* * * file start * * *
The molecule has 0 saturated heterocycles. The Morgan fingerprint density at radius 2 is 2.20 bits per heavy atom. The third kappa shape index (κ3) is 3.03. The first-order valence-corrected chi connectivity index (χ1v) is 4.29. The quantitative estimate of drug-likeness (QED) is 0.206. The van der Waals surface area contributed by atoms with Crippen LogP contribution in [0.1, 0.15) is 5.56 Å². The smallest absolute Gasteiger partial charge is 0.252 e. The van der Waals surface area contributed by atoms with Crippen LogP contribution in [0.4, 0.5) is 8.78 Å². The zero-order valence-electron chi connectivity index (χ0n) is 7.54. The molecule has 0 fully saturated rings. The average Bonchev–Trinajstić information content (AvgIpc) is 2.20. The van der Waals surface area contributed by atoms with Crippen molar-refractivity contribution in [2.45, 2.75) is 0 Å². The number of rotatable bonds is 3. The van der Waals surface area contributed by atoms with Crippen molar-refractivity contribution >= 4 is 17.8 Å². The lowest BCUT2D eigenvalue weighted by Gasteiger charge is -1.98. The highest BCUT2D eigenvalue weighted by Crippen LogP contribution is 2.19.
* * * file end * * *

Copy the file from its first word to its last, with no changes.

The molecule has 0 saturated heterocycles. The Morgan fingerprint density at radius 2 is 2.20 bits per heavy atom. The third kappa shape index (κ3) is 3.03. The first-order valence-corrected chi connectivity index (χ1v) is 4.29. The quantitative estimate of drug-likeness (QED) is 0.206. The van der Waals surface area contributed by atoms with Crippen LogP contribution in [0.1, 0.15) is 5.56 Å². The smallest absolute Gasteiger partial charge is 0.252 e. The van der Waals surface area contributed by atoms with Crippen LogP contribution in [0.4, 0.5) is 8.78 Å². The zero-order valence-electron chi connectivity index (χ0n) is 7.54. The molecule has 0 fully saturated rings. The average Bonchev–Trinajstić information content (AvgIpc) is 2.20. The van der Waals surface area contributed by atoms with Crippen molar-refractivity contribution in [2.45, 2.75) is 0 Å². The number of rotatable bonds is 3. The van der Waals surface area contributed by atoms with Crippen molar-refractivity contribution >= 4 is 17.8 Å². The lowest BCUT2D eigenvalue weighted by Gasteiger charge is -1.98. The highest BCUT2D eigenvalue weighted by Crippen LogP contribution is 2.19.